Managing emotions

Our emotions have an important effect on our choice of food and on our eating habits. For example, it has been found that the link between emotion and eating is stronger in obese people than in non-obese people, and in dieters than in non-dieters.

It has also been suggested that emotions are not in themselves the cause of overweight, but rather it is how we deal with these emotions and how we cope with the various factors that have the most influence on the development of overweight.

Not only does what we eat affect how we feel, but how we feel also plays a role in how we eat. Indeed, the difficulty in regulating negative moods has a huge influence on the onset and maintenance of eating disorders.

Emotional regulation refers to how people manage their own emotions, taking into account the circumstances and emotional state of others. Thus, it has been observed that shame and guilt are the emotions that can have an extremely negative impact on eating. As we can see, the link between emotion and eating is more important than we think.

For some people, a strategy of coping with emotions through food can be established. A need to eat is then established in order to manage one or more emotions. This strategy can range from compensatory "snacking" to cases of hyperphagia with much more serious health consequences, or even eating disorders.

Depending on the intensity of the relationship between the management of emotions and food, it is important to turn to a professional in order to ensure effective management.

However, it is also possible to take a close look at the relationship between food and emotions:

  1. Identify the emotion or emotions that lead us to compulsive eating. On your own or with the help of a professional, observe the emotion that seems to be difficult to manage and understand in which situations the emotion-eating mechanism comes into play. To find out which emotion is difficult to manage, you can, for example, note each time you eat what emotion you are experiencing and what the origin of this situation is and its intensity (on a scale that you define beforehand).
  2. Understand and accept this emotion. Once identified, it is necessary to understand and accept this emotion, without value judgement, to understand why it is difficult to live and to put in place a new management strategy.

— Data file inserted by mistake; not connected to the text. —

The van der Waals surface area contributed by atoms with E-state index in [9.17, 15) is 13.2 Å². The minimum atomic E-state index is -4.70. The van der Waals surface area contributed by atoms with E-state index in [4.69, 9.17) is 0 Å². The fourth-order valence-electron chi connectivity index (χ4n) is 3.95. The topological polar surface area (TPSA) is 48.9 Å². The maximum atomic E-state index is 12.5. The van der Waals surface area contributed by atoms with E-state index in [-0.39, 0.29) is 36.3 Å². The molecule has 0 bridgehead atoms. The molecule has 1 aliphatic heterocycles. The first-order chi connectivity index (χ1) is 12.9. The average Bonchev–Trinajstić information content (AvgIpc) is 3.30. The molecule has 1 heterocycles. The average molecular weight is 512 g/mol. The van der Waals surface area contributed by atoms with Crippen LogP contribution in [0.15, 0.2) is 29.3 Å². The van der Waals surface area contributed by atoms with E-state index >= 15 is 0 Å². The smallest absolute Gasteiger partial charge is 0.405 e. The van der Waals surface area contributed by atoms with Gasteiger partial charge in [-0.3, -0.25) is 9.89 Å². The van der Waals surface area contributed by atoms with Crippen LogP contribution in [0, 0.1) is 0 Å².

3. Find a way to substitute food in the management of your emotions. The relationship between emotional mismanagement and food is a well-oiled unconscious mechanism. Once we have identified the emotions that are difficult to manage, setting up a new mechanism allows us to manage our emotions in a different way: playing sports, setting up a well-being ritual (bathing for example), going for a walk, etc. The aim is not to flee the emotion, but to find another way of managing it.

Motivation for change

Change puts us in uncomfortable situations as human beings. Habits, on the other hand, are more reassuring, which makes them formidable when we adopt bad ones. To succeed in changing, we need to have motivations that we believe in. Motivational interviewing is a method used by some therapists. It aims to reach the client's deepest motivations, enabling him or her to achieve change through close collaboration with the professional.

One of the tools used in motivational interviewing is the Prochaska model. It describes the stages we go through before a change can be effective in our lives. This model includes the following stages:

  • Pre-contemplation: the person does not think they have a particular problem.
  • Contemplation: there is an awareness of the problematic habit, but the person does not want to change it
  • Preparation: the person makes the decision that they will have to change the problematic habit
  • Action: the change becomes real and actions accompany the will to change
  • Maintenance: the person maintains the change and resists the temptation to resume the habit to be changed.
  • Release or relapse: the change becomes a habit that will be maintained for life or will start practicing the habit to be changed again.

This theory is described as a cycle that can only be broken when the release stage is reached. Otherwise, the process must be repeated until the person can reach it. Each stage has its own adapted modes of intervention.

The therapist will take into account the stage the person is at in order to help him or her reach the next stages.

Body image

Body image is made up of three notions: the perception that an individual has of his or her body, the ideal body that this individual imagines and the appearance that he or she gives to his or her body through style of dress, attitude, etc. This image, when it is constructed, is the result of the individual's own experience of his or her body.

This image, when it is constructed, can be influenced by several factors. It can be conditioned for example by environmental or social factors, physical characteristics or by emotions or character traits.

It has been found that a negative perception of one's body image can lead to negative health consequences, such as behavioural problems.

In order to improve self-esteem, the main points to remember are

  • Accepting that there are different body images
  • Realise that the body and mind are one unit
  • Finding a balance between obligation and free time
  • Be aware of the emotions and sensations that the body transmits through the senses.
  • Adopting a healthy lifestyle

A person's satisfaction with his or her body is linked to the overall feeling of self-esteem. This is an essential part of a person's relationship with themselves. As body image development takes place at a young age, more and more public health campaigns are trying to put in place ways to support the development of a positive body image, especially in children and adolescents.

Metabolic and bariatric surgery

Who is the surgery for?

The criteria have been established by the Swiss Society for the Study of Morbid Obesity (SSSMO).